'We're in the early stages of a multi-year bull run for oil'

Capital Group experts believe there are opportunities for investors with a three- to five-year time horizon

'We're in the early stages of a multi-year bull run for oil'

After energy significantly outperformed every other sector over the past two years, the question on the minds of many investors is: is there more fuel in the tank for energy stocks?

As the price of the commodity directly affects the bottom lines of many businesses, historically, the trajectory of oil prices has been a reliable guide to assessing the sector's prospects. Yet, this long-standing association showed some flaws last year. Throughout 2022, oil prices were on a tumultuous rollercoaster, with year-end levels being close to where they started. The gains, however, were mostly retained by the oil sector companies.

What’s more, the advantages were not restricted to North America or Europe. The energy industry did, in fact, dominate all sectors, across all areas throughout the world except developing markets. Can the up cycle continue? Capital Group Equity Investment Analyst Craig Beacock thinks so.

Beacock, who recently returned from Saudi Arabia and Dubai after meeting with energy companies and government officials, said, “I believe we’re in the early stages of a multi-year bull run for oil.”

The energy industry, which is dominated by oil stocks, may not necessarily rise straight up as a result. He foresees times when the energy sector will lose momentum and either decline or move sideways.

“Amid long, uptrends there are also mini-cycles — some lasting months or even or a year or more — when short-term supply/demand trends outweigh longer-term supply/demand trends,” he said.

Yet, he believes that the industry offers plenty of opportunities for those who want to invest for three to five years in the future. Beacock is bullish for a variety of reasons, but the conflict in Ukraine is not one of them.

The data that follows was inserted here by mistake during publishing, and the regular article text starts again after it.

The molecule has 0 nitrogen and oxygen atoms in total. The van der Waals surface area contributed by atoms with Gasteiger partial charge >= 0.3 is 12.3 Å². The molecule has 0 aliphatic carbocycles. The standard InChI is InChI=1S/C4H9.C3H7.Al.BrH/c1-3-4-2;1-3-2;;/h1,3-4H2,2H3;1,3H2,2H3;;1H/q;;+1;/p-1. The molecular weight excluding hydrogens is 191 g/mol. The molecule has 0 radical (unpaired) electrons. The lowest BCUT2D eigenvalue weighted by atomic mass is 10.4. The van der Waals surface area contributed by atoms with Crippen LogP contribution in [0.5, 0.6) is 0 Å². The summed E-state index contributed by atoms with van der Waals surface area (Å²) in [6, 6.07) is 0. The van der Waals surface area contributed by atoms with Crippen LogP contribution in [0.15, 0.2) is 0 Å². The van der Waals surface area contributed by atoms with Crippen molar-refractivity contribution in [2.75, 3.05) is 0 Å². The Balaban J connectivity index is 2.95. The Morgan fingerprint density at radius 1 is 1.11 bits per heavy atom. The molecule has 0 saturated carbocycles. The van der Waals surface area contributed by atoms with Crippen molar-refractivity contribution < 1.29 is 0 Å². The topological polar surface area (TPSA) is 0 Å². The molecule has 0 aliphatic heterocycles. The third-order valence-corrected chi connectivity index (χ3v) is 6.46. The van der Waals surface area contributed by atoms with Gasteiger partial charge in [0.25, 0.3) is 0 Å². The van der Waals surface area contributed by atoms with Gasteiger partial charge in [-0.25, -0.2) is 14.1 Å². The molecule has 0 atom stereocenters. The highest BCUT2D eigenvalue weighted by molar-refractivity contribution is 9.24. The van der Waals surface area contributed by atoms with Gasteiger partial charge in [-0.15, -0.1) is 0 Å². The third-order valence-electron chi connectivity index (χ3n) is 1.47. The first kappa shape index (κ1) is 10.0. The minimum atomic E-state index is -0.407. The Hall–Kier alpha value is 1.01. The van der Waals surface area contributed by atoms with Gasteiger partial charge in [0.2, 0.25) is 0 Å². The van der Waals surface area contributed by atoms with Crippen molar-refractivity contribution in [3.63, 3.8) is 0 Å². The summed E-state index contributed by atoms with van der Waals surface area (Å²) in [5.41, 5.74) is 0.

Two areas provide evidence that the conflict didn't have much of an impact. The first is the oil price, which is essentially where it was before Russia invaded the country, and the second is the continuous flow of oil out of the nation.

Structure-related changes have been made -- structural in that global spare capacity has not grown to the extent necessary to fulfill future requirements. Beacock predicts that this will have an influence on oil supply in the upcoming years as seen by growing OPEC+ production shortfalls and decreasing predicted global spare capacity.

He believes that Saudi Arabia and the United Arab Emirates could both expand their daily production capacity by one million barrels of oil each, respectively, of the main oil-producing nations. Nevertheless, building out the capacity will take time, and U.S. output is already slowing down significantly. There simply isn't enough oil, when combined, to increase the world's supply in the coming days.

The decline in reinvestment and overall industrial capital expenditures over the last ten years is one of the underlying factors. Environmental, societal, and governance considerations have contributed to the absence of new capex as well.

Beacock claims that there is pressure to invest more in low-carbon energy sources and less in companies that use fossil fuels. The shift is particularly strong in Europe versus Canada and the U.S., which may or may not prove to be a benefit for international firms in the years to come.

Investors may do well to take an active strategy based on in-depth, company-by-company study in the context of the volatile geopolitical and economic climate.

“Global energy investing is not nearly as straightforward or simple as it used to be,” says Equity Investment Specialist Kathrin Forrest.

According to her, an investment mandate that is flexible enough to invest internationally and consider consequences across linked sectors and industries may be beneficial. It not only helps portfolio managers to take advantage of global possibilities, but it also increases the benefits of portfolio diversity overall.

“There are also investment opportunities in companies related to energy that may be overlooked in sector-specific investment vehicles,” she said.